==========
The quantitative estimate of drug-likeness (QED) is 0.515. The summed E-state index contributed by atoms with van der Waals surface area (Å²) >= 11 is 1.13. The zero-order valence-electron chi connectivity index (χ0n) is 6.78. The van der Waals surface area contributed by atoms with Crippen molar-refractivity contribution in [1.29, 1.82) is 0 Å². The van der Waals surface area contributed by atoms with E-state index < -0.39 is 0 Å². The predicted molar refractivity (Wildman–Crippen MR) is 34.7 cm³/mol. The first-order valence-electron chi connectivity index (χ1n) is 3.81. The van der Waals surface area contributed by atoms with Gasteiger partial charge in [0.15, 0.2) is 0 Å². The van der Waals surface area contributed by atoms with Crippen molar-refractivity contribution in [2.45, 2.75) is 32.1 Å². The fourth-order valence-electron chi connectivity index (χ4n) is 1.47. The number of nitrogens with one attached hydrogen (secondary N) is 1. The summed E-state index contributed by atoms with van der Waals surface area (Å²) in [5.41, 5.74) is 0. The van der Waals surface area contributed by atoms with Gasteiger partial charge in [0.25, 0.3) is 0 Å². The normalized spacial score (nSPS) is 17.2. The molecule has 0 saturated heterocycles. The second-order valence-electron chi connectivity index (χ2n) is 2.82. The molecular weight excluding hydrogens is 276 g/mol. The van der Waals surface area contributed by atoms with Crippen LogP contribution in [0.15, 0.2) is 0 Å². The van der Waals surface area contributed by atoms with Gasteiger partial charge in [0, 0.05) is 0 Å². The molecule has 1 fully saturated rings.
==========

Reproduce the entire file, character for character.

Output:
The quantitative estimate of drug-likeness (QED) is 0.515. The summed E-state index contributed by atoms with van der Waals surface area (Å²) >= 11 is 1.13. The zero-order valence-electron chi connectivity index (χ0n) is 6.78. The van der Waals surface area contributed by atoms with Crippen molar-refractivity contribution in [1.29, 1.82) is 0 Å². The van der Waals surface area contributed by atoms with E-state index < -0.39 is 0 Å². The predicted molar refractivity (Wildman–Crippen MR) is 34.7 cm³/mol. The first-order valence-electron chi connectivity index (χ1n) is 3.81. The van der Waals surface area contributed by atoms with Gasteiger partial charge in [0.15, 0.2) is 0 Å². The van der Waals surface area contributed by atoms with Crippen molar-refractivity contribution in [2.45, 2.75) is 32.1 Å². The fourth-order valence-electron chi connectivity index (χ4n) is 1.47. The number of nitrogens with one attached hydrogen (secondary N) is 1. The summed E-state index contributed by atoms with van der Waals surface area (Å²) in [5.41, 5.74) is 0. The van der Waals surface area contributed by atoms with Gasteiger partial charge in [0.25, 0.3) is 0 Å². The normalized spacial score (nSPS) is 17.2. The molecule has 0 saturated heterocycles. The second-order valence-electron chi connectivity index (χ2n) is 2.82. The molecular weight excluding hydrogens is 276 g/mol. The van der Waals surface area contributed by atoms with Crippen LogP contribution in [0.15, 0.2) is 0 Å². The van der Waals surface area contributed by atoms with Gasteiger partial charge in [0, 0.05) is 0 Å². The molecule has 1 fully saturated rings.